13 Reasons Why Not

We’ve just finished watching the series ’13 Reasons Why.’ It’s about a teenage girl, Hannah, who kills herself; and the 13 people she blames for her decision.

My feelings on it are mixed. It graphically depicts issues such as self-harm, rape, addiction and suicide; all of which need to be discussed. It also teaches us how to spot warning signs in vulnerable teenagers and to ask, ‘what would I do? How could I have helped?’

These are vital questions; but there are a few problems. The message we see is more powerful than the one we hear. So whilst we hear that suicide is no answer; what we see is that Hannah has no choice. From the very outset, suicide is a done deal. As viewers we shout “Don’t do it!” and reflect on the alternatives, yet the whole series is a slow march towards the inevitable. This is very dangerous, especially for those who are tempted to feel “there’s no way out.”

Hannah was let down by other people. She was hurt in terrible ways; and she is right to demand justice. But in the series her ‘suicide note’ becomes a weapon of revenge. And, unhelpfully, it kind of ‘works.’ In the show there’s a tragic justice that is unleashed through her actions – everyone gets what they deserve. But in reality, suicide does not accomplish anything, let alone justice. It’s only tragic.

So how do we respond to these issues – especially to teen suicide – other than simply saying, “Don’t?”

One school in the States leads the way. Instead of ignoring the show, they’ve engaged with it. Thirteen brave students have shared some of their stories about bullying and depression and have given reasons to fight for life when feelings of death overwhelm. Each day they’ve broadcast to the school 13 Reasons Why Not.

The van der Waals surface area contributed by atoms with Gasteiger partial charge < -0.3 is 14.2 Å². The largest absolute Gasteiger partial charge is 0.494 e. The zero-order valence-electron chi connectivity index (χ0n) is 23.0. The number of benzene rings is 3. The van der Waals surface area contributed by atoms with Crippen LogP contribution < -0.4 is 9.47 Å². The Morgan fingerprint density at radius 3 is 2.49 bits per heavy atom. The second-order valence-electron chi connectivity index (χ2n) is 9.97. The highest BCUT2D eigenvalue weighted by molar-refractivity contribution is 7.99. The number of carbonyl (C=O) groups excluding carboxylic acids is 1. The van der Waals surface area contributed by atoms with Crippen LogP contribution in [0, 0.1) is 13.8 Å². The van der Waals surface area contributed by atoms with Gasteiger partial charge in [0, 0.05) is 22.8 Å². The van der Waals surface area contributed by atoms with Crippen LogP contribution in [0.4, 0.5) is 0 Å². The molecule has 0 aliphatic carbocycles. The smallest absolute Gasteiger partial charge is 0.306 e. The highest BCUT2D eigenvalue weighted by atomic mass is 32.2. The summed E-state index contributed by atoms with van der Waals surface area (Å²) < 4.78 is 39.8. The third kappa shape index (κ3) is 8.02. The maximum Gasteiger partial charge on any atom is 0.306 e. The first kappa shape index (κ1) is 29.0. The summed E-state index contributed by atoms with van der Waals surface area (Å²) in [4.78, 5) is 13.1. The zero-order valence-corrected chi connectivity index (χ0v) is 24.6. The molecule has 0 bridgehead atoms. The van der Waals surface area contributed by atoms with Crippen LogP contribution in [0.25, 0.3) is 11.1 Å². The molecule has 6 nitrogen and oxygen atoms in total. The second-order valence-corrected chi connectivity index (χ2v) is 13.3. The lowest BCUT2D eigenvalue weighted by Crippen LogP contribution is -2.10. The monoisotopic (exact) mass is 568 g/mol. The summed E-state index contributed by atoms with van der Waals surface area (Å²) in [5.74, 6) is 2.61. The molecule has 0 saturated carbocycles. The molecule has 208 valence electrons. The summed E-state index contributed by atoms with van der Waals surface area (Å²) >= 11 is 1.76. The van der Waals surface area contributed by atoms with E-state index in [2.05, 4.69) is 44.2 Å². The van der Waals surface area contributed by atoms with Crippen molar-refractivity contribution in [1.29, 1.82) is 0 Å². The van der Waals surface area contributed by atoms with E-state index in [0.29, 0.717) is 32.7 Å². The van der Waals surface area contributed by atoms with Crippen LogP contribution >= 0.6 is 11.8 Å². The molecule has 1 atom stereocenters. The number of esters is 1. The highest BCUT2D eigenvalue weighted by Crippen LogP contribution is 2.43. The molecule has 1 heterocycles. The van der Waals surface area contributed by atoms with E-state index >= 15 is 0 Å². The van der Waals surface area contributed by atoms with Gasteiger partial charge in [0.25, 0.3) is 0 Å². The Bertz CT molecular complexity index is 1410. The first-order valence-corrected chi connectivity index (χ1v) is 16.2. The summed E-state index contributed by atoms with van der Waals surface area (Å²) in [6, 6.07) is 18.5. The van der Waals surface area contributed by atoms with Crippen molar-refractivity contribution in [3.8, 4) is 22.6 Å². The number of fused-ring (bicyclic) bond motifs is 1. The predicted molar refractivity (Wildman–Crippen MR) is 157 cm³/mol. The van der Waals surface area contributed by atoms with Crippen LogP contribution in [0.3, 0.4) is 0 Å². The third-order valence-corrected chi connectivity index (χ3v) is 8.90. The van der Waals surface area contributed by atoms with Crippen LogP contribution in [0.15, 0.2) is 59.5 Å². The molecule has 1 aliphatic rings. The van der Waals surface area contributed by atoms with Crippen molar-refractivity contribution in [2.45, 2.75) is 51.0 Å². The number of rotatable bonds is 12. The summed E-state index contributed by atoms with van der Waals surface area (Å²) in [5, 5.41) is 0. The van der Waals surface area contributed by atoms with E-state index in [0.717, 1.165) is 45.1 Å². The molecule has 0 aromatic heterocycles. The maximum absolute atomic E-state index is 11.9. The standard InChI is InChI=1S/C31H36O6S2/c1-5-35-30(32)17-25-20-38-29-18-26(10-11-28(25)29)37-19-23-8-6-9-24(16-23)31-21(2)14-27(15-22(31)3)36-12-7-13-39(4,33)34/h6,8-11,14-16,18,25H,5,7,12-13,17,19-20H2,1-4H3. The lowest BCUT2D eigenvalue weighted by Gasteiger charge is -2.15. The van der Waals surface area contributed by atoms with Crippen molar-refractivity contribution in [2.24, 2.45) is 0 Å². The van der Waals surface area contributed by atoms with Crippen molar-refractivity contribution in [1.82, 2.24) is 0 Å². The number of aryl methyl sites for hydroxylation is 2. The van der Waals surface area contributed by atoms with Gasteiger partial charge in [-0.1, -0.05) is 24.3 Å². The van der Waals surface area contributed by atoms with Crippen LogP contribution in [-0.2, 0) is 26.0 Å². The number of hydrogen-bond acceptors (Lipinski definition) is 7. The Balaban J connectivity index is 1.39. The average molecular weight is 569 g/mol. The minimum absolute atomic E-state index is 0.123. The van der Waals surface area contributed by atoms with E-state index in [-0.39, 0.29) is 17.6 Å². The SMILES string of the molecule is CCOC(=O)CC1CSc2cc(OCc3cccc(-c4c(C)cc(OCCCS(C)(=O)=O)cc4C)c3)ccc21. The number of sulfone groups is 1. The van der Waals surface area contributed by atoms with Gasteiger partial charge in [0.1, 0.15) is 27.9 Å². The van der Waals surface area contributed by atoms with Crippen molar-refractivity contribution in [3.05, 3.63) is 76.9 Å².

Here are some of my reasons –

Because you are not what’s been done to you or what you have done.
Because you have options – your story isn’t finished.
Because by simply living you accomplish something – you give the gift of yourself to the world.
Because your body and life are worth more than the value you place on them.
Because there will be an accounting for the sins committed against you; but God is the avenger and not you.
Because you belong to others – to a God and a people who love you.
Because things will look different. And sooner than you think.
Because others have come through what you’re facing, and you will too.
Because there are other ways to see this situation, even if you can’t right now.
Because there is beauty everywhere.
Because there’s a positive step you can take right now; like asking for help.
Because there’s a you in there created by God, who will come through this stronger, wiser and more beautiful than you can imagine.
Because in time, and perhaps because of these struggles, you might save the life of someone else.


What would you add?


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5 thoughts on “13 Reasons Why Not

  1. Slightly cheesy ones but I like these reasons that circulate on social media:

    Your darkest hour is only 60 minutes long.

    You have already survived 100% of your bad days.

  2. Because unlike martyrdom, suicide is the ultimate rejection of everything: all people (past present and future), all creation, all redemption, and God himself.
    Suicide is Evil’s finest option and by choosing it you are partnering with the most evil forces throughout the universe.
    By choosing suicide you are siding WITH your abusers/oppressors and agreeing with them. In effect you become as bad as they are.
    Surviving and thriving are by far the sweetest revenge.

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